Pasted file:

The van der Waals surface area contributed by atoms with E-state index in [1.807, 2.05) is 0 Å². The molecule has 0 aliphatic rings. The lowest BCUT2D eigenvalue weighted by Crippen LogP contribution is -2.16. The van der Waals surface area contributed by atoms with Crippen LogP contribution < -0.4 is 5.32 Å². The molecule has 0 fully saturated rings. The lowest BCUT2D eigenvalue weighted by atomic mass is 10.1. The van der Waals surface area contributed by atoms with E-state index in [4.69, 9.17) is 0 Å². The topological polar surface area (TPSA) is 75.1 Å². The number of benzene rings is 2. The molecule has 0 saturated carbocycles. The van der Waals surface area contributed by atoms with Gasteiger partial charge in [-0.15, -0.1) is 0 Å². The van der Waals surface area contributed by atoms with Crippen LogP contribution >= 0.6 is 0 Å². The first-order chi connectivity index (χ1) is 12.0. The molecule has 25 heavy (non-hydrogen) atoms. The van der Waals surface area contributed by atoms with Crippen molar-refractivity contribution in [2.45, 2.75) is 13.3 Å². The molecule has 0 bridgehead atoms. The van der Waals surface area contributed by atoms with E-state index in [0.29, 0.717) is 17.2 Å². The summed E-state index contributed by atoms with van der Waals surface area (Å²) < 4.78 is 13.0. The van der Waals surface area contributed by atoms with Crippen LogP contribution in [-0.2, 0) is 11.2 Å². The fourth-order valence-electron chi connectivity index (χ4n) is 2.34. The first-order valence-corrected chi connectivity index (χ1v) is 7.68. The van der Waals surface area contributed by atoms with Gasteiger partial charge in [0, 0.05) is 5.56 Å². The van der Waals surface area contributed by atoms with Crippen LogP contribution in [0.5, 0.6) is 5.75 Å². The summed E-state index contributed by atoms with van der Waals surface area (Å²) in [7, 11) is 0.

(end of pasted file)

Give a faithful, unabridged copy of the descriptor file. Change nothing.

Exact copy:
The van der Waals surface area contributed by atoms with E-state index in [1.807, 2.05) is 0 Å². The molecule has 0 aliphatic rings. The lowest BCUT2D eigenvalue weighted by Crippen LogP contribution is -2.16. The van der Waals surface area contributed by atoms with Crippen LogP contribution < -0.4 is 5.32 Å². The molecule has 0 fully saturated rings. The lowest BCUT2D eigenvalue weighted by atomic mass is 10.1. The van der Waals surface area contributed by atoms with E-state index in [4.69, 9.17) is 0 Å². The topological polar surface area (TPSA) is 75.1 Å². The number of benzene rings is 2. The molecule has 0 saturated carbocycles. The van der Waals surface area contributed by atoms with Gasteiger partial charge in [-0.15, -0.1) is 0 Å². The van der Waals surface area contributed by atoms with Crippen LogP contribution >= 0.6 is 0 Å². The first-order chi connectivity index (χ1) is 12.0. The molecule has 25 heavy (non-hydrogen) atoms. The van der Waals surface area contributed by atoms with Crippen molar-refractivity contribution in [2.45, 2.75) is 13.3 Å². The molecule has 0 bridgehead atoms. The van der Waals surface area contributed by atoms with E-state index in [0.29, 0.717) is 17.2 Å². The summed E-state index contributed by atoms with van der Waals surface area (Å²) < 4.78 is 13.0. The van der Waals surface area contributed by atoms with Crippen LogP contribution in [-0.2, 0) is 11.2 Å². The fourth-order valence-electron chi connectivity index (χ4n) is 2.34. The first-order valence-corrected chi connectivity index (χ1v) is 7.68. The van der Waals surface area contributed by atoms with Gasteiger partial charge in [0, 0.05) is 5.56 Å². The van der Waals surface area contributed by atoms with Crippen LogP contribution in [0.5, 0.6) is 5.75 Å². The summed E-state index contributed by atoms with van der Waals surface area (Å²) in [7, 11) is 0.